Fourth District Judge George E. Ballif has taken under advisement a request to move from Utah County a hearing for Gay Lyn Hadfield, who faces contempt-of-court charges for refusing to take her children to a court-appointed therapist.
Sharon Donovan, Hadfield's attorney, argued Friday that her client would be unable to get a fair hearing in Utah County on the contempt charge."I'm really concerned about this particular case in this particular county," Donovan said. "The public is going to perceive something is going wrong here."
Donovan said Gay Hadfield, ex-wife of convicted child sexual abuser Allan B. Hadfield, would be unable to get an impartial hearing before any 4th District judge because of ongoing media coverage and public discussion of the Hadfield case in the county.
In a highly publicized trial held in December 1987 before 4th District Judge Cullen Y. Christensen, Hadfield was convicted of sodomizing and sexually abusing his son and daughter. He spent six months in jail on the conviction and is now undergoing court-appointed treatment for child sex abusers.
Donovan said a clash between 4th District judges and the attorney general's office also could bias a local judge's ruling in the contempt hearing.
"Therefore, what you're really saying is I am biased and I am prejudiced," Ballif said in response to Donovan's request. "You are saying it in the approach you're taking."
He said he would take under advisement the request, but Ballif encouraged Donovan to file an "affidavit of prejudice," citing her perceived bias so a legal determination could be made.
"I need some legal authority for that," he said. "My concern is the law and what the law provides."
Ballif said he would just as soon be done with the case, but that the 4th District Court "would be tarnished somewhat" if it shirked its responsibility to proceed.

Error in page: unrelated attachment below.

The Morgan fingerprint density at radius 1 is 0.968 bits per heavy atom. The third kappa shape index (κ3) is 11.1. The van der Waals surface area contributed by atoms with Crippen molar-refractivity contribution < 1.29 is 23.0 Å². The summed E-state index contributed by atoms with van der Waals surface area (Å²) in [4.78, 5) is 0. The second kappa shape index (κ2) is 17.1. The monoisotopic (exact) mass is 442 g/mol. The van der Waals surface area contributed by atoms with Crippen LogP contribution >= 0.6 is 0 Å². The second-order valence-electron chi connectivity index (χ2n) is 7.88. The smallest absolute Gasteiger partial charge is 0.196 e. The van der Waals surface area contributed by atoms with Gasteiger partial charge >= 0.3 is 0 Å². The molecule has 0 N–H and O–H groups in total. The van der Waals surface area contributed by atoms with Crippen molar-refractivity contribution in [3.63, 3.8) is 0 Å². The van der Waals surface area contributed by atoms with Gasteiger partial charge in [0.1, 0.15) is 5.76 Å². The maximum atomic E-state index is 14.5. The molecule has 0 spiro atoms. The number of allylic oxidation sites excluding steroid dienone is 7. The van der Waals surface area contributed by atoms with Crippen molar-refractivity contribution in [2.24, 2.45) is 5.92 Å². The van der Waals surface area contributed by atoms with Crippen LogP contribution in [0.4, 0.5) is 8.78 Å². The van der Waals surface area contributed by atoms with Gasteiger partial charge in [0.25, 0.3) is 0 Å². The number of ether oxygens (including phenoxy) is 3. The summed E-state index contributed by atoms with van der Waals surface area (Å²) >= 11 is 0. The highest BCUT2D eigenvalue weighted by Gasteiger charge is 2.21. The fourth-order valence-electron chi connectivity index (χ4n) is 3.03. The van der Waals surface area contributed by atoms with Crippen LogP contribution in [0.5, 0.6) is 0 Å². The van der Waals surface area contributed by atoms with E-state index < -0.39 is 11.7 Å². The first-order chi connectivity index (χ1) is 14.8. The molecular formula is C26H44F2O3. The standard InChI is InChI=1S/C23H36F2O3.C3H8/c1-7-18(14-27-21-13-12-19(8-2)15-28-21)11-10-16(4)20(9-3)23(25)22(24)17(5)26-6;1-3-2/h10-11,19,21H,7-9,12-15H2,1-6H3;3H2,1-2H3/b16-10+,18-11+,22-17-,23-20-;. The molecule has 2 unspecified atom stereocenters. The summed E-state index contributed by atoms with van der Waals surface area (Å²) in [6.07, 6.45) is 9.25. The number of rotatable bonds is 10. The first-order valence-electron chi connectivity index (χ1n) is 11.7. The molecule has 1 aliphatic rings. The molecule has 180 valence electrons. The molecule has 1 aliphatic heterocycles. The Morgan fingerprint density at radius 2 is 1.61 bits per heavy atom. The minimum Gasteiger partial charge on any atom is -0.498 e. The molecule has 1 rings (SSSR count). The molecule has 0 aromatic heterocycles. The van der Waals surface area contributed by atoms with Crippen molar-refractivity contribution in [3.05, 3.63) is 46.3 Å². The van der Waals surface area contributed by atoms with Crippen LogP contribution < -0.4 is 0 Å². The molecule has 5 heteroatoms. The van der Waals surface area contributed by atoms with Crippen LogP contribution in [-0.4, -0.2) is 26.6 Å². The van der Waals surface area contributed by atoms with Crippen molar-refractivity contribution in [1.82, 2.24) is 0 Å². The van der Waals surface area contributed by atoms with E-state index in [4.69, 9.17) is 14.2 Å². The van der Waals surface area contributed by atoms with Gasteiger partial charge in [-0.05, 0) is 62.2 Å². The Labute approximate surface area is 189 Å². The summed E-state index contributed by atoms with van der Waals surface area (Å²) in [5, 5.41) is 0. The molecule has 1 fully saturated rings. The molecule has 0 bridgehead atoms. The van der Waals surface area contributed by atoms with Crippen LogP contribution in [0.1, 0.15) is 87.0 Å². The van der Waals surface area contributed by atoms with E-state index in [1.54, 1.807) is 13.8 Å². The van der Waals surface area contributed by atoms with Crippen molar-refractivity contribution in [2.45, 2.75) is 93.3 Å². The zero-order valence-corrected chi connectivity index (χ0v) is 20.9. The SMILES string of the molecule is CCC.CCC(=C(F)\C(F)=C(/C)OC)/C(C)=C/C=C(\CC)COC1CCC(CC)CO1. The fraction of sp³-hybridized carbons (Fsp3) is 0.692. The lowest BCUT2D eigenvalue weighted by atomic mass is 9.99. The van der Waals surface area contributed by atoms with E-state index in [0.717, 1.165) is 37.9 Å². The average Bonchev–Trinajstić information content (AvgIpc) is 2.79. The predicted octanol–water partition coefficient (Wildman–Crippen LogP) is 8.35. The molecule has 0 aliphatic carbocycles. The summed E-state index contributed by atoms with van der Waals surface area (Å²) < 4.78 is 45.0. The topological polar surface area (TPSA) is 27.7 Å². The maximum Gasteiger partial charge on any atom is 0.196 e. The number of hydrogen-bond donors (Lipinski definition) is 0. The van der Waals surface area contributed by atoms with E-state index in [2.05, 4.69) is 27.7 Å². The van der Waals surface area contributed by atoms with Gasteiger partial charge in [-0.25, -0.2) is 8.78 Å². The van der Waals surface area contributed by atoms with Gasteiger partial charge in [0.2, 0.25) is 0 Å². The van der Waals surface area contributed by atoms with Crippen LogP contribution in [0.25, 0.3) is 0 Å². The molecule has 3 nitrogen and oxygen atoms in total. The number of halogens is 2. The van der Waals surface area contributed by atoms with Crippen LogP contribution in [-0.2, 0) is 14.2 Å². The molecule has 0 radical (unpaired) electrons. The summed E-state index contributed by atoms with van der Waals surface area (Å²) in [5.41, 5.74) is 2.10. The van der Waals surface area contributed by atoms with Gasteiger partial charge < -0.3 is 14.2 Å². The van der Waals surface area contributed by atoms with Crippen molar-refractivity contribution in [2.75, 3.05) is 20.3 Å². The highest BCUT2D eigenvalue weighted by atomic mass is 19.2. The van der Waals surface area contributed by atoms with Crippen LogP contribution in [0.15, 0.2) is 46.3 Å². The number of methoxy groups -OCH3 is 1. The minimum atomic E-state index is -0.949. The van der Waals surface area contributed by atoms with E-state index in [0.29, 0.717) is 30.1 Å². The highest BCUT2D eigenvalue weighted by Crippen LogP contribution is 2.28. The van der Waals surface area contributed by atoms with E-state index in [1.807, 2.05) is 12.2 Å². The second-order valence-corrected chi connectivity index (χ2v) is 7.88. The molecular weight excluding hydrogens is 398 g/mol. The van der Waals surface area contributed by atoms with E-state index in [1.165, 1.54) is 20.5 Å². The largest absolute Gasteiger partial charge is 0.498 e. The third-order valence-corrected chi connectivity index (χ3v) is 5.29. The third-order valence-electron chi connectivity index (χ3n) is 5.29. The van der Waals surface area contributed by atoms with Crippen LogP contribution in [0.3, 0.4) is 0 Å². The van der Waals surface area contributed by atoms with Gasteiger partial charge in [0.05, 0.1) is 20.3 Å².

Donovan said she hoped to avoid filing the affidavit because she didn't want to alienate Ballif. "I will not take it personally," Ballif told her.
Richard Nemelka, attorney for Allan Hadfield, objected to having the contempt-of-court hearing moved from Utah County. Nemelka told Ballif the local district court had "bent over backward" to be impartial and that a change of venue would require time for a new judge to acquaint himself with the case.
Donovan argued that it wouldn't take another judge long to familiarize himself with the case.
"There is absolutely no basis to change venue" or file an affidavit of prejudice, Nemelka said. "We can handle it best here. As far as a change of venue, I don't think it accomplishes anything at all."
What's most important, Nemelka said, is getting the Hadfield children the counseling they need.
Ironically, because of the contempt charges filed against their mother, the Hadfield children haven't received psychiatric therapy for several months.
Because Gay Hadfield has moved with her children from Lehi to Heber City, Donovan said, it would be more convenient for them and other witnesses if the hearing were transferred to Summit or Salt Lake counties.
In the Hadfields' divorce decree in February 1987, 4th District Judge Ray M. Harding ordered Gay Hadfield to take her children to Dr. Lynn Scoresby, a Provo psychologist. Ballif upheld that ruling upon taking over the case from Harding.
Gay Hadfield, however, said she didn't feel her children would receive adequate treatment from Scoresby because he interviewed them in their father's presence. Scoresby was also a witness for the defense in Allan Hadfield's trial.
As a result, she began taking her children to a Salt Lake psychiatrist, Dr. Paul Whitehead, for supportive therapy in preparation for testifying against their father.